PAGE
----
You sculpt as well, right?
I do a little bit. I really prefer to work with paint, but sometimes I get these crazy ideas for installations or sculptural pieces.
How would you define your work?
Well, most of my work is just images in my head, but sometimes I’ll just get on with the paint and create something without origination behind it. It’s just flow. A lot of my earlier work was a reflection of experiences and growing up in the world of Los Angeles. Now, it’s more about images. It’s like I am manipulating and digesting the outside world to a greater extent and what is coming out has gone through a greater deconstructive process.
When would you say these images pop up?
They are triggered quite randomly. It comes and goes in waves. Sometimes I’ll be inspired, paint for days on end. But of course, there are periods of time where I don’t paint anything and maybe just revert to pencil drawing.
Do you listen to music when you paint? What’s an ideal environment for you?
I like when I’m alone, so there are no distractions. I get distracted very easily. Sometimes, I’ll turn on the TV for white noise, or I listen to some music. However, that often distracts me because I decide I don’t want to listen to a particular song anymore and then I am distracted by finding the perfect thing to listen to. Sometimes I’ll over listen to music which can be an issue.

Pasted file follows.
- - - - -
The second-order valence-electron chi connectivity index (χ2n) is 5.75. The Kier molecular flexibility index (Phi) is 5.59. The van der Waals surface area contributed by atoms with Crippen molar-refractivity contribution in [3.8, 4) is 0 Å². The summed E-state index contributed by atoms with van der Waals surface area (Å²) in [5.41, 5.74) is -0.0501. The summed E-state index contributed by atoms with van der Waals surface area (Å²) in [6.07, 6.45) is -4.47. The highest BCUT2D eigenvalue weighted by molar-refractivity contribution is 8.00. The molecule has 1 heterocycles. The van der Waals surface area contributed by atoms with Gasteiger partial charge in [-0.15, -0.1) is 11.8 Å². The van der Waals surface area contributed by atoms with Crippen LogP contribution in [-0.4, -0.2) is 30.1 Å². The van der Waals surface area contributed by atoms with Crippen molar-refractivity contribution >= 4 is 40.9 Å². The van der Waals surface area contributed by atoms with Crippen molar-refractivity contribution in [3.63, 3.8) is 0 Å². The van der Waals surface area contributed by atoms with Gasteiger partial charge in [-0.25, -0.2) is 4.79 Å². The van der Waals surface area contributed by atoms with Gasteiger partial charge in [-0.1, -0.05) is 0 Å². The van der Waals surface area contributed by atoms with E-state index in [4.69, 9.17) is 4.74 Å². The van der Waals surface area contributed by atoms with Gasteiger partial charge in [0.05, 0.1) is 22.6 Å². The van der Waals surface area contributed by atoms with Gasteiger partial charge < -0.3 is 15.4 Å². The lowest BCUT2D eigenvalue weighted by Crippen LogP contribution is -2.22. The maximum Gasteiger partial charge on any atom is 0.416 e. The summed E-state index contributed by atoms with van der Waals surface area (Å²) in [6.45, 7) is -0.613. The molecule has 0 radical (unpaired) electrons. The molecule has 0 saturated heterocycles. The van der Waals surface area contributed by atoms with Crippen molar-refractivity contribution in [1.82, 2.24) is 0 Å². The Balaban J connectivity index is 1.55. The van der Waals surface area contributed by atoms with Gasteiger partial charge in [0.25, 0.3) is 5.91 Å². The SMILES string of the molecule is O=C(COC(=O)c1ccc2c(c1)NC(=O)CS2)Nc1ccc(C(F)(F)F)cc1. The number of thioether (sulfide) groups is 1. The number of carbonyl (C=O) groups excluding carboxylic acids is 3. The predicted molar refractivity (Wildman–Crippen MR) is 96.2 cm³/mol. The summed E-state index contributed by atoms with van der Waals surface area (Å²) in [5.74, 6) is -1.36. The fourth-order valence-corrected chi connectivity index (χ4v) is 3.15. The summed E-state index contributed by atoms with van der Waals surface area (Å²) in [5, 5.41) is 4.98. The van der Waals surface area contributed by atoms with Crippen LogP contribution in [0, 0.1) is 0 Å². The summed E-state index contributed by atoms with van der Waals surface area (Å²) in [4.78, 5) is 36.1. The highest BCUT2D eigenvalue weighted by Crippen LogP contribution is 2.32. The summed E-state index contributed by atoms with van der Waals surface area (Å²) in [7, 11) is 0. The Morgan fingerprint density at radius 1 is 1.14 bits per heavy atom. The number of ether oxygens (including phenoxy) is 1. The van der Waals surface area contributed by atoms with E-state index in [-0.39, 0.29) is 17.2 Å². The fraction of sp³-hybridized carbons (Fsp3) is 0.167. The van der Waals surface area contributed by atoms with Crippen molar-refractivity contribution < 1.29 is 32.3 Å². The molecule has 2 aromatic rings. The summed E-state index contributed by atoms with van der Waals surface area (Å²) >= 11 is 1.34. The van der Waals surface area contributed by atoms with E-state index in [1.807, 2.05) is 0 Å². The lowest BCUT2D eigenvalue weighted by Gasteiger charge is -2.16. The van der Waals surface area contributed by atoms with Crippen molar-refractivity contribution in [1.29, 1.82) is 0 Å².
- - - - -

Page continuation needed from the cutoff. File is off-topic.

What music do you listen to?
Thelonious Monk, Chet Baker, Dexter Gordon. Just depends on my mood. I like Alice Glass and babymetal, lots of different stuff. But I’ll always love the country music that I grew up listening to like Merle Haggard, and Loretta Lynn.
You had an opening at ChainLink in Los Angeles. What did you call that series?
That was a collection of everything that I had made; pieces I had liked but hadn’t shown since I was thirteen.
In what time frame was that series created?
Well, a lot of the pieces were from two or three years ago. What’s painted on the walls was done just four days before the show. That was stressful, but I loved it. I loved having the white walls and space to do whatever I wanted. Ultimate freedom.
How did you get involved with Chainlink?
I first met Cheryl who owned the gallery at a party. We connected on Instagram, she messaged me and we hung out. First, she helped sell one of my pieces, and then after she offered me a solo show!
Was that the first time you sold something?